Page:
Friends as Mentors? Mentors of Other Credentials? Answers to Your Questions on Mentorship
Updated: Dec 2, 2019
This article was originally published on Doximity Op-Med on 11/20/19. You can access the original article here.
This is the second article in a three-part series on mentorship within the NP Profession. You can access the first article by clicking here.
Finding a mentor is an important aspect to your success as a nurse practitioner, especially as a new graduate. You’ve entered into a brand new career and it’s important to have a mentor in your corner guiding and cheering you on. Mentorship is so important to me that I created The Nurse Practitioner Mentorship Project to guide and mentor future and current NPs.
In this article I’ll be addressing several key points on how to find a mentor that’s the right fit for you. I say right fit because not all mentors are created equal, and it’s important to be able to determine who will best fit your needs. Below are a few questions to ask yourself when determining who should be a mentor.
Where can I find a mentor?
First things first, you need to find a mentor! But where should you begin to look? The majority of mentors that I’ve found have been in the workplace. However, they can also be former classmates, colleagues, or preceptors. I’ve had multiple mentors (sometimes at the same time) and have learned a great deal from each one of them. Typically my primary mentor is someone with whom I work, and my other mentors are those I consult with on occasion, for example in specialty practice.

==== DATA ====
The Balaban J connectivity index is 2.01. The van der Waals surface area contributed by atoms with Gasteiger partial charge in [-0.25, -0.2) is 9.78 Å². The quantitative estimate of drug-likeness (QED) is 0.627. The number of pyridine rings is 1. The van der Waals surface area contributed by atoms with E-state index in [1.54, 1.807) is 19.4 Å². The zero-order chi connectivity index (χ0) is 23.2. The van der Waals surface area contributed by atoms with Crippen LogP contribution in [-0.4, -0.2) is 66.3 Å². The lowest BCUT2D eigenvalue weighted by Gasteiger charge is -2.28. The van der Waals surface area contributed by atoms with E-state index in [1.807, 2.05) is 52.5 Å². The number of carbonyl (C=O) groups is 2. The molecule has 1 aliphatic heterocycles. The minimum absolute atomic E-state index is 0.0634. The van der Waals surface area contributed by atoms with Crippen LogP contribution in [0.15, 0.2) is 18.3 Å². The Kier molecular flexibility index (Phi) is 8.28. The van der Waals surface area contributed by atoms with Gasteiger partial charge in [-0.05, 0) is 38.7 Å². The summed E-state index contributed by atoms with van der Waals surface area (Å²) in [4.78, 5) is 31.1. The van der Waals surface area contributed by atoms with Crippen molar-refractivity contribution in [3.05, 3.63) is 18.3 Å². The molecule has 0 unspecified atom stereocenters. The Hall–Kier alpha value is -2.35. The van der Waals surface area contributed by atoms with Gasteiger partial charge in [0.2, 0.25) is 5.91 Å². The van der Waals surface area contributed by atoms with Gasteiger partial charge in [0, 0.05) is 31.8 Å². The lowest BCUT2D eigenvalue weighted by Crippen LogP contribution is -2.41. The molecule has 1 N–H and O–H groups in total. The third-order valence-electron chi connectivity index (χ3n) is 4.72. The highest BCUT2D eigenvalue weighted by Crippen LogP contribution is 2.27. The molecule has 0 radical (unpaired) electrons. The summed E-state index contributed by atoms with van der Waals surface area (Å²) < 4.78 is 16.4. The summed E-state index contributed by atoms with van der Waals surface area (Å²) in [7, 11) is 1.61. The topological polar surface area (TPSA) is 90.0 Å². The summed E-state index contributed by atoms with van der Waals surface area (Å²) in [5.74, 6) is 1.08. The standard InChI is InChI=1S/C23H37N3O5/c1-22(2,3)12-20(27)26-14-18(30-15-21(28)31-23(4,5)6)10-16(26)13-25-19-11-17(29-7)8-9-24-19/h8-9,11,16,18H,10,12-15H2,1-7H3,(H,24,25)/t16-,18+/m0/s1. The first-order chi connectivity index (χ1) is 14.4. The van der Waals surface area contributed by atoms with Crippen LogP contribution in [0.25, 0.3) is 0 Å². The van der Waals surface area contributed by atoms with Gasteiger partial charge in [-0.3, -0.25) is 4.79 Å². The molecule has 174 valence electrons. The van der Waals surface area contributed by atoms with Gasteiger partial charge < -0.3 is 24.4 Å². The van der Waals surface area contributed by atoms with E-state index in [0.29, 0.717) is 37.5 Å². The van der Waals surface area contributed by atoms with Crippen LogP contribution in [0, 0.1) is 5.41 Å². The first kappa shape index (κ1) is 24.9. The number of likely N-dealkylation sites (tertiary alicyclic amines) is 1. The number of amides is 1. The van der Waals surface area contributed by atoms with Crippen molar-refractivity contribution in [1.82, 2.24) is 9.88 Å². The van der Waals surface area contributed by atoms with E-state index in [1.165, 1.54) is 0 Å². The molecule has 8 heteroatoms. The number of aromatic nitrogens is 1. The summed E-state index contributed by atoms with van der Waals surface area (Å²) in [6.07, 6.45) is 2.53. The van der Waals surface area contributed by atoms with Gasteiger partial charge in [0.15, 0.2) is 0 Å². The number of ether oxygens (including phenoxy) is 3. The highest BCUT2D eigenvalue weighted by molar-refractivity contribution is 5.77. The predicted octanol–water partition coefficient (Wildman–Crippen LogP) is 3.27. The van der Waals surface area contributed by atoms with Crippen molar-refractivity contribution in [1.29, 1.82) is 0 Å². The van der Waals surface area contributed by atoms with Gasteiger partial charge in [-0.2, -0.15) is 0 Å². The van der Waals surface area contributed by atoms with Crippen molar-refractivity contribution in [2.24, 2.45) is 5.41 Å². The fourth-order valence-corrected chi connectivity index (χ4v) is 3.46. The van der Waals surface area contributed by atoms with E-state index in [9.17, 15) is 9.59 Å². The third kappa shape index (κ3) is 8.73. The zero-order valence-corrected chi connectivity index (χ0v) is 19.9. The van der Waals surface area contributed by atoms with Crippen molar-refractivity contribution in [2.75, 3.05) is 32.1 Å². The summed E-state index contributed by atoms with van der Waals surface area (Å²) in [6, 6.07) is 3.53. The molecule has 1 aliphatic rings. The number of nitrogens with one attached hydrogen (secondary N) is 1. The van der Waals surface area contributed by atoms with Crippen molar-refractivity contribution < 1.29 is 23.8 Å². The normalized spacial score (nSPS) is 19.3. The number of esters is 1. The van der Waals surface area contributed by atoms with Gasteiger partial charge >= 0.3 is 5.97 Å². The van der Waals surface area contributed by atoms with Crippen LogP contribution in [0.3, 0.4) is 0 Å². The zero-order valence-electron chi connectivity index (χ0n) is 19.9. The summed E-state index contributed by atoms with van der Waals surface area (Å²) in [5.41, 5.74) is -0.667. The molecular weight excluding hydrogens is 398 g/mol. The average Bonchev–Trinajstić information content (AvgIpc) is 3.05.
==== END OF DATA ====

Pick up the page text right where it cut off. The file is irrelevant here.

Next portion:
For me, the workplace is an ideal place to find a mentor because they will be working alongside you. If you have a challenging clinical case you can discuss it with them in person, or pull them in to the exam room for a second opinion. You can also get to know your mentor better by developing a working relationship with them. There’s also an added benefit to having your mentor in your place of work, which I’ll be discussing in the next article.
What type of experience should my mentor have?
Your mentor should have more experience than you do as their role is to teach you and help you grow. They don’t necessarily have to be a nurse practitioner, but should generally be experienced in their practice. I’ve had NP, MD/DO, and PA mentors and have learned a great deal from each discipline.
You’ll also want to have a mentor who is in the same specialty as you. For example, if you work in primary care then you’ll want a primary care mentor etc. However, if you see a lot of specialties in your practice (for example dermatology), then perhaps you’d like to find an additional mentor such as a dermatologist with whom you can discuss clinical cases.
Can my mentor be a friend or family member?
If you’re lucky enough to have a close family member or friend in the profession to consult with, it can be a huge bonus. I have multiple friends in the profession and it’s made consulting much easier and faster, and oftentimes the answer is only a text message away. However, I would suggest you avoid a friend or family member as your mentor.
You want your mentor to be objective, someone who will give it to you straight, especially when there’s something that you need to improve on. Sometimes our loved ones are biased and can’t be as objective as we need them to be. Having a mentor who is not in your immediate circle will help to avoid this issue, as well as help you grow to your full potential.
Finding a mentor who supports you in your clinical practice is invaluable. A mentor will also help ease your transition from student to clinician if you’re a new graduate. I’ve had mentors my entire NP career and can’t imagine where I’d be without them.
I hope that from these last two articles you’ve learned about the importance of mentorship and how to find a mentor. In the third and final article of this series I’ll be discussing ways to have a great mentor/mentee relationship.